Why is it that my voice always seems to be loudest when I am saying the dumbest things?

Mike Harding's picture

One such parameter for unity has been an eschatological updated version of the New Hampshire Confession of Faith.  We have used that confession in Michigan to unite churches in the Independent Fundamental Baptist Fellowship of Michigan (formerly known as IFBAM).  Yes, I take credit for taking the BAM! out of IFBAM.  The confession is Calvinistic without being Hyper; pro-Lordship without falling into works-based justification; strong on Inspiration and Inerrancy without falling into KJVOnlyism.  I would suggest this parameter as a healthy starting point for our Fundamental Baptist movement.  It will pull the easy-believist, Keswick or Arminian of us back to a proper understanding of the Faith while it prevents the pure reformed, anti-dispensational, sometimes hyper-Calvinistic from looking down their theological noses in self-righteous disgust.

Pastor Mike Harding

DavidO's picture

Having taken head to the gentle exhortations of my betters, I have reread the second article (including, this time, the [enlightening] comments) and read part one for the first time. 

I guess I still have objections, which I will try to more appropriately articulate. 

--The Herrnhut community was essentially a local congregation.  It's been a looong time since I fought valiantly for wakefulness against the soothing tones of Dr. Oat's lectures* in Baptist Heritage, but, if memory serves, many of the residents of Herrnhut were refugees from persecution and, as the author of these articles points out, of different denominations from different locales.  I'm not convinced this should be pointed to as normal or normative for either local churches today or coalitions of them.

-- It seems to me that a strong implication of the article is that God is withholding revival today because of disunity among fundamentalists across the board.  That strikes me as weird on its face.  I'm not even convinced that God can do more with a "more united fundamentalism".  God works primarily through the local church, and, most "revivals" have, if I recall correctly, started locally.   

-- I'm fine with limited cooperation between folks of differing beliefs on various "secondary" items.  And I think we ought to be loving to those with whom we disagree (my initial post in this thread notwithstanding) on non-fundamentals, but as one who often finds himself wondering what ever happened to confessionalism in his circle, the notion of the (questionable) needs of the movement coming before vigorous doctrinal commitments gives me pause.  I don't think the author probably intends an either/or between the two, and I recognize in need not be such, but I'm wary.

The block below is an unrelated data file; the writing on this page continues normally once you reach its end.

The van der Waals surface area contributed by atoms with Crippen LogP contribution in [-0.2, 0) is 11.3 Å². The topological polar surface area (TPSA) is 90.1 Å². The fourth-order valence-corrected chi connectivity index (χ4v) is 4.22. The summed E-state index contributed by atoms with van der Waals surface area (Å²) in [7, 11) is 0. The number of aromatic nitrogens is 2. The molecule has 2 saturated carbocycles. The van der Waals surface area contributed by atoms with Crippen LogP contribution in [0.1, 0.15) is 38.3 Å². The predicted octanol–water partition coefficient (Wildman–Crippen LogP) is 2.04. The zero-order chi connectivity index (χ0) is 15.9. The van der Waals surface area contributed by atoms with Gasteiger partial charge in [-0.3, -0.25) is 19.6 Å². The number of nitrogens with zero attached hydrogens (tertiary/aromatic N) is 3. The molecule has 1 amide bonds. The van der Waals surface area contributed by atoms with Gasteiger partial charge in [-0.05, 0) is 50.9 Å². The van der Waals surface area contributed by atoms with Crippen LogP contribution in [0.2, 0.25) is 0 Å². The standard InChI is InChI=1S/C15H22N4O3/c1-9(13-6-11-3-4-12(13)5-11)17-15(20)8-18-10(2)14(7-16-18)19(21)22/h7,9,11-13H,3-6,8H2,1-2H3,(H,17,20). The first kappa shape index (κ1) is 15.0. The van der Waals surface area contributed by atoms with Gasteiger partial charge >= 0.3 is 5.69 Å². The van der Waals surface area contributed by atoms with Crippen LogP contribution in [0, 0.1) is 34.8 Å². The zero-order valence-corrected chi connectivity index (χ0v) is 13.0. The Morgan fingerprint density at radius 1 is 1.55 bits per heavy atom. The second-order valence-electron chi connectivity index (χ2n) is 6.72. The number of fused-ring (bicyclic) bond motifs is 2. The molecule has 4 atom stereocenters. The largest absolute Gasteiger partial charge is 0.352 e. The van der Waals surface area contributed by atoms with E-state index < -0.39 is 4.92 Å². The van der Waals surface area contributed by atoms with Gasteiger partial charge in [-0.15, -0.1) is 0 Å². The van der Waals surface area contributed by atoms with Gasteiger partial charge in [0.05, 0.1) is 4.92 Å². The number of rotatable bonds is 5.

But I also have little stake in the whole movement thing anyway.  So that may play into my perspective as well.  It just seems to me that the "movement" is so doctrinally diffuse that all "unity" may get us is a bit more politeness.  Which is great, and all, I guess. 

 

*It really was the tone of his voice, his lectures were actually quite interesting.

Kevin T. Bauder's picture

Mike,

At what levels do you think it is appropriate for Calvinistic, pro-Lordship inerrantist Fundamentalists to fellowship with easy-believist, Keswick, or Arminian believers?

And, are there mediating positions with which even more fellowship might be possible?

More and, are there any hyper-calvinistic (or even just five-pointer) or KJVO people with whom you feel you could fellowship at any level?

Surely you must work with some individuals like this on the board at BJU or the FBFI?

To be clear, I'm not asking rhetorical questions here. I'm interested in listening to your answers. What principles guide you through these choices?

Kevin

Mike Harding's picture

Kevin,